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Album Review: LUC’s Glow EP

LUC’s debut weaves fuzzy garage rock, vintage electronics, and pop sensibilities into one package.

Kevin Ashley

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Yes, I know that an EP is not an album, but the precedent has already been set. This time, I am reviewing LUC’s Glow EP.

LUC is a garage rock/electronic duo from Los Angeles, California, consisting of Kari Kimmel (vocalist, songwriter) and Joe Corcoran (all instruments, production). Kimmel and Corcoran are both famous in their own right, with them participating on multiple gold and platinum selling albums, as well as film scores and TV shows. The EP, Glow, is LUC’s first release, and features six songs.

“Glow” opens up with a steady beat, and an appropriately fuzzy guitar riff that makes you move compulsively. Kimmel’s vocals are both pop and indie at the same time, and the vintage-sounding electronics contribute nicely. Around 1:19, the rhythm briefly kicks into high gear with an added electronic line, before heading back to the original bass-y riff and beat. At 2:21, the track takes a calm break before fading back in. There’s a nice reverbed guitar solo as well. “Glow” is the perfect showcase of LUC’s advertised sound.

“Over It” is more of a straight forward pop-rock song, peppered with exclamations of “hey” and “na na na”, as well as featuring a clever swear word self-censoring moment. Short and simple, this should do well with radio listeners. It’s too poppy for me, though.

“Extraverdant” features a cool and calm guitar line filled with reverb, and Kimmel’s vocals are spaced out. There’s still the poppy feel, but it’s restrained to a point where it works with the song. There’s a mild space rock vibe to it, which lends it some good atmosphere. This is the best track so far, I hope there’s more on the EP like this.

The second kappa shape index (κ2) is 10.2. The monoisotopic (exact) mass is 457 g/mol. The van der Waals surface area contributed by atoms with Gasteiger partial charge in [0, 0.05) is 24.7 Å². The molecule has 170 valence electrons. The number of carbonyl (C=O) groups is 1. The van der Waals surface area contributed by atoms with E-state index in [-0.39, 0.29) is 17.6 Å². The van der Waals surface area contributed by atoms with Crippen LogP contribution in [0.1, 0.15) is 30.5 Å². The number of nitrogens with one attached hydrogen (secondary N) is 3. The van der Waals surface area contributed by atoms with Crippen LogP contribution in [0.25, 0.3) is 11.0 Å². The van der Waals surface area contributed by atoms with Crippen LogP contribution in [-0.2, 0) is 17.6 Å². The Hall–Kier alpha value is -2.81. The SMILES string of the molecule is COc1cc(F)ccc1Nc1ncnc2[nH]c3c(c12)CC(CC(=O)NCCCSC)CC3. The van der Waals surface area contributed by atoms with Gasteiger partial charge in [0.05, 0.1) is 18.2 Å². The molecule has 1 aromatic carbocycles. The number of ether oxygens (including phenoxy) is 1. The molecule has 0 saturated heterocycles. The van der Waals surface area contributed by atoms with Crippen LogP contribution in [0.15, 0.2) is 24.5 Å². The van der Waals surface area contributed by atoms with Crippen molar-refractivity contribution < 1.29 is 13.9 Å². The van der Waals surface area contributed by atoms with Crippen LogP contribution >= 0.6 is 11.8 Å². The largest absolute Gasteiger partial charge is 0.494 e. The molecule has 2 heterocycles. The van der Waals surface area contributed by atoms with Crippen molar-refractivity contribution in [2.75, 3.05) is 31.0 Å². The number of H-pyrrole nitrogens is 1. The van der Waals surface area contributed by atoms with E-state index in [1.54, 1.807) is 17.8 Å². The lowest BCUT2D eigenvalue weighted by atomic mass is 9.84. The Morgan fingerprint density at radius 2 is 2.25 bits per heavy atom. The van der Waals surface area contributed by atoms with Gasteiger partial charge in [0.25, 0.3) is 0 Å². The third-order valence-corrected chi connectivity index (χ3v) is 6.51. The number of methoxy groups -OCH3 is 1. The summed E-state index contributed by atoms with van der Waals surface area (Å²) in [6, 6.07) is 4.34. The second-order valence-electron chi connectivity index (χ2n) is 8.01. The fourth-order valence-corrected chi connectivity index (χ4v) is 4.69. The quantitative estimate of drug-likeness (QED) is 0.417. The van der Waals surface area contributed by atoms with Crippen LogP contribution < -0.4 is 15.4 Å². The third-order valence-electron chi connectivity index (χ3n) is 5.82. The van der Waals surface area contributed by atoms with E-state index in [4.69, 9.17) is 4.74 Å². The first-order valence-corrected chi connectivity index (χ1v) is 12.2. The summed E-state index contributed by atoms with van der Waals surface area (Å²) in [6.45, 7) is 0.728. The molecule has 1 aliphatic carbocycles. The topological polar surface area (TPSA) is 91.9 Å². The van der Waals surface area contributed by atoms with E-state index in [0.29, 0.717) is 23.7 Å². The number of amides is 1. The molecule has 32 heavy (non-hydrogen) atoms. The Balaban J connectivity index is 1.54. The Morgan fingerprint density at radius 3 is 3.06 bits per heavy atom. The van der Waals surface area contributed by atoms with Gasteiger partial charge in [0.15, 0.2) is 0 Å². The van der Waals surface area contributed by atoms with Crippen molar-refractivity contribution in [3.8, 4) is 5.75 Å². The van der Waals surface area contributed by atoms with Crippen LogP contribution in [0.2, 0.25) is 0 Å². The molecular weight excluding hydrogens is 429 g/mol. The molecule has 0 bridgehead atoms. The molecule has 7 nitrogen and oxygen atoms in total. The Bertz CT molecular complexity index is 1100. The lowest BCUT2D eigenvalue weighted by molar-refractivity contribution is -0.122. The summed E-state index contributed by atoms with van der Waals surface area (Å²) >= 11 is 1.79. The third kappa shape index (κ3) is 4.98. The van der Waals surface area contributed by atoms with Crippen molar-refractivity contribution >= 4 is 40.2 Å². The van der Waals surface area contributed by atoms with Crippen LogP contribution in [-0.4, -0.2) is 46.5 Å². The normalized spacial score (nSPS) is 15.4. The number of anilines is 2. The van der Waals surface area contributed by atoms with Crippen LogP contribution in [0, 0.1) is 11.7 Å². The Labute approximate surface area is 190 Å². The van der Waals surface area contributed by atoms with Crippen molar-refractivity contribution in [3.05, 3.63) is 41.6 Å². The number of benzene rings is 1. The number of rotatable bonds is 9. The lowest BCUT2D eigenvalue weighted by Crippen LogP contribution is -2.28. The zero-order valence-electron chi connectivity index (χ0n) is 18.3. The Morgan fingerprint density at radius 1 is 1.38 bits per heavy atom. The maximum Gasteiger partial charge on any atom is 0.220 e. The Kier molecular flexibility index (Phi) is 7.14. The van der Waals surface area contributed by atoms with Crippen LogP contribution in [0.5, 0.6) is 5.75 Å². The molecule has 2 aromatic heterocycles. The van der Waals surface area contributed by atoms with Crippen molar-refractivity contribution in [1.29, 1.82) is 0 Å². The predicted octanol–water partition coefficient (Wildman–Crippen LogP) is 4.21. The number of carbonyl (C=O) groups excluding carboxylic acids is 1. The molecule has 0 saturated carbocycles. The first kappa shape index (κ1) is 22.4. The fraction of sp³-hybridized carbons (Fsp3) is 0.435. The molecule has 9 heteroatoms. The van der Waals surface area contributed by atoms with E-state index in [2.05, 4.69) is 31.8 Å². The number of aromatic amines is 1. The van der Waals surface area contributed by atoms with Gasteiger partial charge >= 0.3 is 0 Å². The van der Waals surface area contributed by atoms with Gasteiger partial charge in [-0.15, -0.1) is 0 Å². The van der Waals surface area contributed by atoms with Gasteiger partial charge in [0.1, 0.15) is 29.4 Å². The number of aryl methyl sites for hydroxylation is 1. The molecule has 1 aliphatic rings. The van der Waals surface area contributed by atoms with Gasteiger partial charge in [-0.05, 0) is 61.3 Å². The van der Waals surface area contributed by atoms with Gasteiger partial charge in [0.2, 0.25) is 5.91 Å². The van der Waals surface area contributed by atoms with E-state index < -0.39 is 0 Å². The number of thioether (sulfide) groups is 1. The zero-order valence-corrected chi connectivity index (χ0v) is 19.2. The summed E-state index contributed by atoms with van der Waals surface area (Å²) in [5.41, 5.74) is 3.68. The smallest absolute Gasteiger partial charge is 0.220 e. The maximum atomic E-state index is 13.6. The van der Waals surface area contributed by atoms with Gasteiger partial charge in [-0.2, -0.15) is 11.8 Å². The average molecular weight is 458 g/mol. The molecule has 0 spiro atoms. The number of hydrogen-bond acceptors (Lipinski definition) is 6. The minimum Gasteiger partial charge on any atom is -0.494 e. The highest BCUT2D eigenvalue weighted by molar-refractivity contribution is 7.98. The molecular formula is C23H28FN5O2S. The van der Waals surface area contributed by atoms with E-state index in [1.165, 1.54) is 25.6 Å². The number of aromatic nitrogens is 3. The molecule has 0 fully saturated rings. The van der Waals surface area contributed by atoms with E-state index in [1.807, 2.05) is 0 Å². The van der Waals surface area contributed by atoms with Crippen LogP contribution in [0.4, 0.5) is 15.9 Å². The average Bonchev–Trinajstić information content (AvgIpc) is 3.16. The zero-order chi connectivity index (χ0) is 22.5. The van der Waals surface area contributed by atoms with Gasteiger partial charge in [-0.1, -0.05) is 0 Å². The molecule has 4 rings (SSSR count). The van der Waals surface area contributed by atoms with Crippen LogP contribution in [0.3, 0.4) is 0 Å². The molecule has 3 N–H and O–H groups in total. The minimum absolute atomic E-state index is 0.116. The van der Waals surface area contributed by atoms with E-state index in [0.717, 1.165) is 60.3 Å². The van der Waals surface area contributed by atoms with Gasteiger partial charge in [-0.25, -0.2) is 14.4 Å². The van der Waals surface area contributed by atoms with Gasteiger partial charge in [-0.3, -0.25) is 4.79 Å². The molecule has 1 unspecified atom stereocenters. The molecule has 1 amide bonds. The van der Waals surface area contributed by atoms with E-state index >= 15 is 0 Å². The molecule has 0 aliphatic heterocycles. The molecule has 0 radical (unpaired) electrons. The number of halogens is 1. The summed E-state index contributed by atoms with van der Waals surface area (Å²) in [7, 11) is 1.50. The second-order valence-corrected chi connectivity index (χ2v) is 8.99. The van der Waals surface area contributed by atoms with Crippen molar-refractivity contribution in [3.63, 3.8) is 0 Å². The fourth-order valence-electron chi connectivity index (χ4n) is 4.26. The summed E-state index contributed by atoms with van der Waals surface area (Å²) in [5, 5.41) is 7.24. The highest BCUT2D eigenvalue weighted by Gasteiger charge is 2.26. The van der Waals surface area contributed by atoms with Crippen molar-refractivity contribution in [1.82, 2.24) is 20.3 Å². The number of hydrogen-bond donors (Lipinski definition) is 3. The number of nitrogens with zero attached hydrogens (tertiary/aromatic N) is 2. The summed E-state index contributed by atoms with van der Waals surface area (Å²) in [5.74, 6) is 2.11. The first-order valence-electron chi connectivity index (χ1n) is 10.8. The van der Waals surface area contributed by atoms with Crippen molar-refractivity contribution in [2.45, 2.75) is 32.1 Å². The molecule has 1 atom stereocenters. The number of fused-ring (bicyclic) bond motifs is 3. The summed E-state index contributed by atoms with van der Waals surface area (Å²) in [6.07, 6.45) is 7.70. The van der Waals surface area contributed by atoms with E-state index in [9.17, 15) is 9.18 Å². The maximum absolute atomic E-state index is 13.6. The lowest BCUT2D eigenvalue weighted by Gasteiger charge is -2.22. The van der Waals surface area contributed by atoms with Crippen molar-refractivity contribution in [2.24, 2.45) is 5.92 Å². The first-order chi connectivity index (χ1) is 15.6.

“Ghost” opens with some interesting wooden percussion and a fuzzy guitar riff, giving me the same vibe as The White Stripe’s “Seven Nation Army”. This song is definitely leaning towards the harder rock side, but the electronics briefly take over at 2:54. The guitar disappears for a short time, and resurges to finish the song. Pretty decent.

“Running Down the Halls” comes in with a repeating up-and-down synth line, before the drumming and guitar appears. There’s a tambourine in the background too, which was a little surprising. This one is also poppy, more along the lines of indie pop than mainstream pop. However, it’s still too far into the pop zone for my tastes.

The last song, “Lost in Love”, features a slow guitar note pattern, opening into prominent, buzzing synth chords and very slow drumming. Kimmel’s vocals and the space vibe from “Extraverdant” are back, with the song ending on a very good note of synths and guitar white noise. This one manages to pull ahead of “Extraverdant” in my favorite department.

LUC’s Glow is shows how effectively differing elements can combine into a single cohesive whole. The rock and electronica, indie and pop elements form an experience that appeals to many, while the experimental touches will be noticed by more engaged listeners. Though two songs were too much on the poppy side for me, I liked the other four, making this a solid release.

If you obsess over singers and bands, and are one of those people who make a playlist for every occasion, join CMN’s Music Journalism Course and get real-time experience, intense feedback on your writing, exposure to music industry insiders, and a great place to display build your portfolio. Get all the details on the Music Journalism Course here.

Kevin is a graduate from Central Washington University, where he was awarded a Bachelors degree in Professional and Creative Writing. He currently lives in Silverdale, Washington, where he explores new food and drink, goes to concerts, and works on personal projects.

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